Number two, plants really do just make people happy. There’s something about being around them that just relaxes my nervous system. I can’t point it out, but I do feel like there’s this biological innate sense in humans that we’ve been around plants and plants have been part of our world for a long time. And living in cities, that part of you lies dormant. So when you bring plants back into your life, there’s this awakening.
Plants have kept me grounded with the lessons they’ve taught me.
Then…I would also say that plants are really good at teaching me life lessons. One of my biggest things I tell myself as a performer is, “Basil grows differently than mint grows differently than chives grow differently than thyme…” Everybody grows at their own rate and everybody grows differently. Even in two minutes with my plants, I really see them and remind myself of that. It’s a lovely way to start my day.
What else have you learned from plants?
Last year, Billy and I cared for this tomato plant for two months, it brought us so much closer together, we got so excited about all the tomatoes, and then it grew only one tomato. But we rallied. We still got so excited about this one tomato, and then one day the plant got knocked over and the tomato rotted immediately. And I definitely cried — real tears.
But at the same time…we realized that it wasn’t about the tomato. It was about learning to take care of our first plant together, it was about the dreaming and scheming together, it was really about the journey together. I tell myself that a lot: “Maria, it’s not the tomato, it’s the journey.” Life is about the daily experiences, it’s not about whatever money or whatever job or whatever house you do or don’t have.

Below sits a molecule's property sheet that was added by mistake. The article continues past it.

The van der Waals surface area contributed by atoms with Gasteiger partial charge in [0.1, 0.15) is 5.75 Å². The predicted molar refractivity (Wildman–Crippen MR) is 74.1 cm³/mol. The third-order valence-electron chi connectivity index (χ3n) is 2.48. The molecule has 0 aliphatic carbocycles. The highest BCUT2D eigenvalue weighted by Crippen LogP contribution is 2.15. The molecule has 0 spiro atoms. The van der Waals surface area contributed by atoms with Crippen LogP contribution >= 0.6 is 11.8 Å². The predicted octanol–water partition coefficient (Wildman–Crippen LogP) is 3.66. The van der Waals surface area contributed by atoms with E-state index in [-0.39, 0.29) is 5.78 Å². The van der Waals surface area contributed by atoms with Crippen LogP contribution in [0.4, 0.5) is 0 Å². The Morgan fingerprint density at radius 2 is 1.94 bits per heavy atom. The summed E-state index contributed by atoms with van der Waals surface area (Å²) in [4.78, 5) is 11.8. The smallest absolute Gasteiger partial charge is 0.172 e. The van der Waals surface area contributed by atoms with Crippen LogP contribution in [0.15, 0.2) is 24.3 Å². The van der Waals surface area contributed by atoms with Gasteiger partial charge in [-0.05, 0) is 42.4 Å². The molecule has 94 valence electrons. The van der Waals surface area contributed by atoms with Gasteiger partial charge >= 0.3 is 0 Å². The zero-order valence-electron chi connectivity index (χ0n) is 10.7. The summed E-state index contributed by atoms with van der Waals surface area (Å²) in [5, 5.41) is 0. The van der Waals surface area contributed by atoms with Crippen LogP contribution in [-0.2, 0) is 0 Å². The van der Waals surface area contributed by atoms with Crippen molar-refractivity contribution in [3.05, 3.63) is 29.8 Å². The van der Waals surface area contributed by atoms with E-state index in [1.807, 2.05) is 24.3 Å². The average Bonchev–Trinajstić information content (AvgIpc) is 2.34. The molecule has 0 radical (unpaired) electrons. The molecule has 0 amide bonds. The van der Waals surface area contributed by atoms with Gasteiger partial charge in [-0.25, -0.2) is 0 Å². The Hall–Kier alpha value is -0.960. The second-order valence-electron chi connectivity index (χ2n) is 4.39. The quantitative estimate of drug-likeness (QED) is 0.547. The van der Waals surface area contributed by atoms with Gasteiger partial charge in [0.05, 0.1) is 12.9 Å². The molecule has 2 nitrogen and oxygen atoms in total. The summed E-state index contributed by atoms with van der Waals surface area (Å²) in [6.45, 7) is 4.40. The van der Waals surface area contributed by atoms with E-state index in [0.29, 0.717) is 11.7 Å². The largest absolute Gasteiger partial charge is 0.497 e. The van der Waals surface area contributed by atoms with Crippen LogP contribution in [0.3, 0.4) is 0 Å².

So, we at Gardenuity are really excited about this new relationship we’ve formed! Can you talk about what this will look like for us?
So, Gardenuity is one of our inaugural sponsors of the show. I can’t remember how we got involved, but I remember learning about Gardenuity and thinking, “Wow this is a really cool idea,” — especially as a person who is very much not a gardening expert but is very much interested in growing food. So when it was time for inaugural sponsors, Gardenuity was a no-brainer.
Are you growing a Gardenuity garden?
I am currently growing the outdoor herb garden which I am loving so much. So I’m growing chives, thyme, oregano — my oregano is doing fabulously — and rosemary. We made the most amazing steak with the rosemary the other day.
Lastly, what’s your advice to new plant owners that might be wary or nervous to begin growing?
First off, listen to Bloom & Grow Radio because I’m just right there with ya — figuring it out.
Secondly, really understand your indoor surroundings and what you’re going to be bringing your plants into. I think that’s the number one thing that people get wrong. So, if you have southern facing windows on a tenth-floor apartment that has a ton of light, you’re going to be buying very different plants than if you’re in a first-floor apartment that only has filtered light. Understand your home’s environment and then choose your plant so you can set yourself up for a lot more success and happiness.
Because once people get plants and they start thriving, it’s only a matter of time until they get more plants. Because growing is the best feeling.